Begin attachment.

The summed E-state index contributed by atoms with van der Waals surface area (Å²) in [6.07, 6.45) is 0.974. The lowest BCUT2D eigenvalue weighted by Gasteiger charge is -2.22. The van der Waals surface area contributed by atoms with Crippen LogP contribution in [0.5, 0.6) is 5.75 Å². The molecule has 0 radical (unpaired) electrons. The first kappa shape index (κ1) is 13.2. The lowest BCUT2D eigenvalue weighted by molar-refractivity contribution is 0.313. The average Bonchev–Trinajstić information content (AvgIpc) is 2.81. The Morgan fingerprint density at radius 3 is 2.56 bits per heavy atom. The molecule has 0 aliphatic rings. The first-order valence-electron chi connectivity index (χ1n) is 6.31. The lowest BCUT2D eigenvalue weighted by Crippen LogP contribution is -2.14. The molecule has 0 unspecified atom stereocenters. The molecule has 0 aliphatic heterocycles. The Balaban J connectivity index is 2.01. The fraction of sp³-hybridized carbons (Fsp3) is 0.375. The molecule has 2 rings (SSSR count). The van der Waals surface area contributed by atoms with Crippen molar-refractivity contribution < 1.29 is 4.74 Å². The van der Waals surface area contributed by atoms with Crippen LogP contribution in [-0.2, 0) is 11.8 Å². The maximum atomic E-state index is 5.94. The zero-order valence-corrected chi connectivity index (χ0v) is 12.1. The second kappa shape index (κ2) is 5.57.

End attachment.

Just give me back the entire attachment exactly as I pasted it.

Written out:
The summed E-state index contributed by atoms with van der Waals surface area (Å²) in [6.07, 6.45) is 0.974. The lowest BCUT2D eigenvalue weighted by Gasteiger charge is -2.22. The van der Waals surface area contributed by atoms with Crippen LogP contribution in [0.5, 0.6) is 5.75 Å². The molecule has 0 radical (unpaired) electrons. The first kappa shape index (κ1) is 13.2. The lowest BCUT2D eigenvalue weighted by molar-refractivity contribution is 0.313. The average Bonchev–Trinajstić information content (AvgIpc) is 2.81. The Morgan fingerprint density at radius 3 is 2.56 bits per heavy atom. The molecule has 0 aliphatic rings. The first-order valence-electron chi connectivity index (χ1n) is 6.31. The lowest BCUT2D eigenvalue weighted by Crippen LogP contribution is -2.14. The molecule has 0 unspecified atom stereocenters. The molecule has 0 aliphatic heterocycles. The Balaban J connectivity index is 2.01. The fraction of sp³-hybridized carbons (Fsp3) is 0.375. The molecule has 2 rings (SSSR count). The van der Waals surface area contributed by atoms with Crippen molar-refractivity contribution < 1.29 is 4.74 Å². The van der Waals surface area contributed by atoms with Crippen LogP contribution in [-0.2, 0) is 11.8 Å². The maximum atomic E-state index is 5.94. The zero-order valence-corrected chi connectivity index (χ0v) is 12.1. The second kappa shape index (κ2) is 5.57.